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1388, Duchy of Athens (Acciaioli family of Florence). BI Denier Tournois Coin.

Mint Period: 1388-1394 Reference: Metcalf, CCS 105. Condition: Corrosion scars, minor greenish deposits, otherwise F+ Denomination: Billon Denier Tournois  (struck in the name of Guy II de la Roche. Issued by the Florentine Dukes of Athens!) Material: Billon (low grade silver & bronze alloy)  Diameter: 20mm Weight: 0.82gm

Obverse: Stylized castle, topped by cross. Legend around. Legend: + ° ThЄBANI ° CIVIS ° Reverse: Short-cross within inner circle. Legend: + : GVI .. DVX . ATЄNЄS

The Duchy of Athens (Greek: Δουκᾶτον Ἀθηνῶν, Catalan: Ducat d'Atenes) was one of the Crusader states set up in Greece after the conquest of the Byzantine Empire during the Fourth Crusade, encompassing the regions of Attica and Boeotia, and surviving until its conquest by the Ottoman Empire in the 15th century.

The first duke of Athens (as well as of Thebes, at first) was Otto de la Roche, a minor Burgundian knight of the Fourth Crusade. Although he was known as the "Duke of Athens" from the foundation of the duchy in 1205, the title did not become official until 1260. Instead, Otto proclaimed himself "Lord of Athens" (in Latin Dominus Athenarum, in French Sire d'Athenes). The local Greeks called the dukes "Megas Kyris" (Greek: Μέγας Κύρης, "Great Lord"), from which the shortened form "Megaskyr", often used even by the Franks to refer to the Duke of Athens, is derived.

Athens was originally a vassal state of the Kingdom of Thessalonica, but after Thessalonica was captured in 1224 by Theodore, the Despot of Epirus, the Principality of Achaea claimed suzerainty over Athens, a claim disputed by the de la Roche in the War of the Euboeote Succession. Like the rest of Latin Greece, however, the Duchy recognized the suzerainty of Charles I of Sicily after the Treaties of Viterbo in 1267.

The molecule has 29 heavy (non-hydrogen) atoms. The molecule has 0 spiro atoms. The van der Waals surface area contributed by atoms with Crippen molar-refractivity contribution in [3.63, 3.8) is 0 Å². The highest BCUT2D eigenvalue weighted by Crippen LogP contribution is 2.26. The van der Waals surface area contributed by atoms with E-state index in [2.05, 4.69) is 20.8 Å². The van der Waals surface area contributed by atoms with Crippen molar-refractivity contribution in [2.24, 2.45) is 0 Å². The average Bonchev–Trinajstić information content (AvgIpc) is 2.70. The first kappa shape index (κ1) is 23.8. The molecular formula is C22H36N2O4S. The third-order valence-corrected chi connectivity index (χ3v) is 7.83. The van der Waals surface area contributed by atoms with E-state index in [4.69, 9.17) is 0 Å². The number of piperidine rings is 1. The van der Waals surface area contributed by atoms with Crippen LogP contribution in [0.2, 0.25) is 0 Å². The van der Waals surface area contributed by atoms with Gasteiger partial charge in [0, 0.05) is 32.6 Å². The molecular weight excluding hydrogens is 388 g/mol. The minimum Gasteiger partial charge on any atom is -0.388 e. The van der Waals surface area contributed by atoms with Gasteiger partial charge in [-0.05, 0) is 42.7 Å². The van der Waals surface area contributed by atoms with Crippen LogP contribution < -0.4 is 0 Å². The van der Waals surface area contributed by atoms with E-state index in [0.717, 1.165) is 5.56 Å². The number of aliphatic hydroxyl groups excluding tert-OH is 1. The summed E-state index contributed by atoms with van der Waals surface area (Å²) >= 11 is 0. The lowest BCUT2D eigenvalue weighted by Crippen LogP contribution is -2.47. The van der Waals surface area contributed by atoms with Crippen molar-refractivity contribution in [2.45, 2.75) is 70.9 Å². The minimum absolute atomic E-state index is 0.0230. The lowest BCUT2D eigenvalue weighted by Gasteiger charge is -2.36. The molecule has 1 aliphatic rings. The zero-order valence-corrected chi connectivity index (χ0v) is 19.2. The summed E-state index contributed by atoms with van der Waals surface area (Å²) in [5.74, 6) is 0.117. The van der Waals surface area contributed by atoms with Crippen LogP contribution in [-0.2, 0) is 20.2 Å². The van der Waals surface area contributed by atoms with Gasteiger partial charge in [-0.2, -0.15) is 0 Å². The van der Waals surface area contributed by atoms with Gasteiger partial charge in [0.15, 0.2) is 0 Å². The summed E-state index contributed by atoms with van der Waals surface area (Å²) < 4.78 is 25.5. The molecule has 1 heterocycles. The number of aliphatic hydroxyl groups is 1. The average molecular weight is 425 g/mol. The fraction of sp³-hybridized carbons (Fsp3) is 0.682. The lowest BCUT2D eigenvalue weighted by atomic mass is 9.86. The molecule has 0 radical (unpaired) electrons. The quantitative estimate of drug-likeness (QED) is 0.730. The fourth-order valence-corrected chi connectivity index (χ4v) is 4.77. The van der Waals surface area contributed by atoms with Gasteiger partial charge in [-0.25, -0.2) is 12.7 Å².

The Duchy occupied the Attic peninsula as well as Boeotia and extended partially into Thessaly, sharing an undefined border with Thessalonica and then Epirus. It did not hold the islands of the Aegean Sea, which were Venetian territories, but exercised influence over the Latin Triarchy of Negroponte. The buildings of the Acropolis in Athens served as the palace for the dukes.

The Duchy was held by the family of la Roche until 1308, when it passed to Walter V of Brienne. Walter hired the Catalan Company, a group of mercenaries founded by Roger de Flor, to fight against the Byzantine successor state of Epirus, but when he tried to dismiss and cheat them of their pay in 1311, they slew him and the bulk of the Frankish nobility at the Battle of Halmyros and took over the Duchy. Walter's son Walter VI of Brienne retained only the lordship of Argos and Nauplia, where his claims to the Duchy were still recognized.

In 1312, the Catalans recognized the suzerainty of King Frederick III of Sicily, who appointed his son Manfred as Duke. The ducal title remained in the hands of the Crown of Aragon until 1388, but actual authority was exercised by a series of vicars-general. In 1318/19 the Catalans conquered Siderokastron and the south of Thessaly as well, and created the Duchy of Neopatras, united to Athens. Part of Thessaly was conquered from the Catalans by the Serbs in the 1340s.

Under Aragonese rule, the feudal system continued to exist, not anymore under the Assizes of Romania, but under the Customs of Barcelona, and the official common language was now Catalan instead of French. Each city and district—on the example of Sicily—had its own local governor (veguer, castlà, capità), whose term of office was fixed at three years and who was nominated by the Duke, the vicar-general or the local representatives. The principal towns and villages were represented by the síndic, which had their own councils and officers. Judges and notaries were elected for life or even as inherited offices.

In 1379 the Navarrese Company, in the service of the Latin emperor James of Baux, conquered Thebes and part of Neopatria. Meanwhile, the Aragonese kept another part of Neopatras and Attica.

After 1381 the Duchy was ruled by the Kings of Sicily until 1388 when the Acciaioli family of Florence captured Athens. Neopatras was occupied in 1390.